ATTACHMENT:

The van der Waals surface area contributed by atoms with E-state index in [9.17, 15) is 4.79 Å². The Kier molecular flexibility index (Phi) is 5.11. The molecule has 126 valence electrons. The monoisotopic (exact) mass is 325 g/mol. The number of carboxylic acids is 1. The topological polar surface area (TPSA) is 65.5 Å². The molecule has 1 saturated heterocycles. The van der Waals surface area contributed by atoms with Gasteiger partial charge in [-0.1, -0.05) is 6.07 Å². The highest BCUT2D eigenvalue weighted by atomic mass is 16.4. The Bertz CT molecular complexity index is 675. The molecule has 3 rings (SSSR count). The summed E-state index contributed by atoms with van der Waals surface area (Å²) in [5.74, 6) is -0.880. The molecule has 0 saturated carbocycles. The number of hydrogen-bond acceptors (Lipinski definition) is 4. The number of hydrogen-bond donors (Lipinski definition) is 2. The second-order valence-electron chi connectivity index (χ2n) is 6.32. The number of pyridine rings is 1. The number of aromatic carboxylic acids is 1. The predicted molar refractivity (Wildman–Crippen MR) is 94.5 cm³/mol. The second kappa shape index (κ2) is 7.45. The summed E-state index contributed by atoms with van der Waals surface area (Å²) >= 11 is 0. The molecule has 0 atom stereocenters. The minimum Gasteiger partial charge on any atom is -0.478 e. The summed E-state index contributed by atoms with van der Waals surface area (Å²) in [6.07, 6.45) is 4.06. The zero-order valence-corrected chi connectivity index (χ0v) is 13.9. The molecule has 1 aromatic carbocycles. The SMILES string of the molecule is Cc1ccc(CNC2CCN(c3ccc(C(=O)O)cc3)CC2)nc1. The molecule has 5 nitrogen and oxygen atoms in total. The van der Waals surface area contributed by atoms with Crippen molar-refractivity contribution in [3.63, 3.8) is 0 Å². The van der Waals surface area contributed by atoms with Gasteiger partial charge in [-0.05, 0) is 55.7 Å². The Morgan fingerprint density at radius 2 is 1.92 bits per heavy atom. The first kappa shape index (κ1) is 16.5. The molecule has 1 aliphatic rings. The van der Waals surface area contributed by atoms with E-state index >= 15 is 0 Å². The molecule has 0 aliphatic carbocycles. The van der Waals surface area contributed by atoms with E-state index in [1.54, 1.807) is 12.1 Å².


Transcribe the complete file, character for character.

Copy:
The van der Waals surface area contributed by atoms with E-state index in [9.17, 15) is 4.79 Å². The Kier molecular flexibility index (Phi) is 5.11. The molecule has 126 valence electrons. The monoisotopic (exact) mass is 325 g/mol. The number of carboxylic acids is 1. The topological polar surface area (TPSA) is 65.5 Å². The molecule has 1 saturated heterocycles. The van der Waals surface area contributed by atoms with Gasteiger partial charge in [-0.1, -0.05) is 6.07 Å². The highest BCUT2D eigenvalue weighted by atomic mass is 16.4. The Bertz CT molecular complexity index is 675. The molecule has 3 rings (SSSR count). The summed E-state index contributed by atoms with van der Waals surface area (Å²) in [5.74, 6) is -0.880. The molecule has 0 saturated carbocycles. The number of hydrogen-bond acceptors (Lipinski definition) is 4. The number of hydrogen-bond donors (Lipinski definition) is 2. The second-order valence-electron chi connectivity index (χ2n) is 6.32. The number of pyridine rings is 1. The number of aromatic carboxylic acids is 1. The predicted molar refractivity (Wildman–Crippen MR) is 94.5 cm³/mol. The second kappa shape index (κ2) is 7.45. The summed E-state index contributed by atoms with van der Waals surface area (Å²) >= 11 is 0. The molecule has 0 atom stereocenters. The minimum Gasteiger partial charge on any atom is -0.478 e. The summed E-state index contributed by atoms with van der Waals surface area (Å²) in [6.07, 6.45) is 4.06. The zero-order valence-corrected chi connectivity index (χ0v) is 13.9. The molecule has 1 aromatic carbocycles. The SMILES string of the molecule is Cc1ccc(CNC2CCN(c3ccc(C(=O)O)cc3)CC2)nc1. The molecule has 5 nitrogen and oxygen atoms in total. The van der Waals surface area contributed by atoms with Crippen molar-refractivity contribution in [3.63, 3.8) is 0 Å². The van der Waals surface area contributed by atoms with Gasteiger partial charge in [-0.05, 0) is 55.7 Å². The Morgan fingerprint density at radius 2 is 1.92 bits per heavy atom. The first kappa shape index (κ1) is 16.5. The molecule has 1 aliphatic rings. The van der Waals surface area contributed by atoms with E-state index >= 15 is 0 Å². The molecule has 0 aliphatic carbocycles. The van der Waals surface area contributed by atoms with E-state index in [1.54, 1.807) is 12.1 Å².